One question readers ask more than almost any other is: “Why is the sky blue?”
The short answer is that the sky is blue due to the Earth’s atmosphere and the way it reflects the sun’s light.
But that’s certainly not good enough of an answer, so let’s dig a little deeper.
Firstly, you should know that the Sun’s light is made up of all the seven colors of the rainbow: Red, Orange, Yellow, Green, Blue, Indigo and Violet (You know, Roy G. Biv). Those colors of lights travel in waves, each of different size and frequency.
Typically, all light travels in somewhat straight line, unless something gets in it’s way. Like a mirror or prism. Or in the case of the Earth’s atmosphere, molecules and gas.
Sunlight reaches Earth’s atmosphere and is scattered in all directions by all the gases and particles in the air. The blue light is scattered more than the other colors because it travels in shorter, smaller waves. So, we see more blue light in the sky than any other color, making the sky look blue.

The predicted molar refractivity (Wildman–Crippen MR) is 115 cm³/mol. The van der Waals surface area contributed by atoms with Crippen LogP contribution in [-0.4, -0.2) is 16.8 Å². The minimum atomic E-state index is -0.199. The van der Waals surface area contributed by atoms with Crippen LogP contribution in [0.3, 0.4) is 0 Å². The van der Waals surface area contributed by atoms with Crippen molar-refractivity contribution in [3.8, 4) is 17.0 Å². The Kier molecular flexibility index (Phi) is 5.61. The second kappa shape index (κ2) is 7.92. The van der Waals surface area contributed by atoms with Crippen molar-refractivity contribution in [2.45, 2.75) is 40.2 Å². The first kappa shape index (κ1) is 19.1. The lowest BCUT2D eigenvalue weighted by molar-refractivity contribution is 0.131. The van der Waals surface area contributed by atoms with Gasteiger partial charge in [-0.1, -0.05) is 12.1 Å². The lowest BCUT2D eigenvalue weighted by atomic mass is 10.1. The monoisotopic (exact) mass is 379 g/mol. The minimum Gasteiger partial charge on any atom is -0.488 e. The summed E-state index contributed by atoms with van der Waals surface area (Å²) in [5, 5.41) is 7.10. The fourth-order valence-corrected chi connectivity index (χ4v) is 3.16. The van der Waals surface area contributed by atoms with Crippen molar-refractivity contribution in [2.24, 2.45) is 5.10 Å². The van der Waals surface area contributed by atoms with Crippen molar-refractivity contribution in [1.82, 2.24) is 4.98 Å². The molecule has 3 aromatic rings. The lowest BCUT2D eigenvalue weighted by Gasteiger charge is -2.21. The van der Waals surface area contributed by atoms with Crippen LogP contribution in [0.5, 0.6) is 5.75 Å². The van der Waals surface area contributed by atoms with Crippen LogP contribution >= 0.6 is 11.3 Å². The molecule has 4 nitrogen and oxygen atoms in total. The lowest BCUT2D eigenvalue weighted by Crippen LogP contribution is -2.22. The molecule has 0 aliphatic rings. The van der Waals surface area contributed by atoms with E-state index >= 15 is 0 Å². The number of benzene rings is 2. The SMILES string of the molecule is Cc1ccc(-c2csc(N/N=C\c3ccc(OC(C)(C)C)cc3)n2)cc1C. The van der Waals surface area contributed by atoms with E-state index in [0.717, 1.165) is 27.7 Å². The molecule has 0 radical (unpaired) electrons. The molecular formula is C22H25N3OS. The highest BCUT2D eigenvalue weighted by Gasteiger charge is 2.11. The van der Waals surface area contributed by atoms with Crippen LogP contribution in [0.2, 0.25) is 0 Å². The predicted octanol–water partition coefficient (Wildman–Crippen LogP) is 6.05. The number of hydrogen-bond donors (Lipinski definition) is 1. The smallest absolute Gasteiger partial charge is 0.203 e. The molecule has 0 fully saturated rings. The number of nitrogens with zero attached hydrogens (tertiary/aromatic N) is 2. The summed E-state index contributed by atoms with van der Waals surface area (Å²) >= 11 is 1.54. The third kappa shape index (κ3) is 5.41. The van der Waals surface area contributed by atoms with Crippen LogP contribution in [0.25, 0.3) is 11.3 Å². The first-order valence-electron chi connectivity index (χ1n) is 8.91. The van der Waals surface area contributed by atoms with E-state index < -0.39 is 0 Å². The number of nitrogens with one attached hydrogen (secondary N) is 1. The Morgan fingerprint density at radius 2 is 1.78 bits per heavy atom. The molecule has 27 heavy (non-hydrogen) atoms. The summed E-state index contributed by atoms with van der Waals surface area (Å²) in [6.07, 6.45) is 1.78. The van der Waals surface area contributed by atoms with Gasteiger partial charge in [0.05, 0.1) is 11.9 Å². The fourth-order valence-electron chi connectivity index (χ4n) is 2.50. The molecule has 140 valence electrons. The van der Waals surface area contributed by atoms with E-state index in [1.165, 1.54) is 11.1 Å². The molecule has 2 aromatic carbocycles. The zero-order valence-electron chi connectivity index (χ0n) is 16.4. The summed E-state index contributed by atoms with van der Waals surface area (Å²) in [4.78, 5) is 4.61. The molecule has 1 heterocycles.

But what about sunset, when the sky or orange or red or purple? Great question.
As the Sun gets lower in the sky, its light passes through more of our atmosphere to reach us. So, even more of the blue light is scattered, which allows the reds and yellows to pass straight through to our eyes.
Still confused? Take a look at this video explanation:
Have a better grasp on the the whole “Why is the sky Blue” question?
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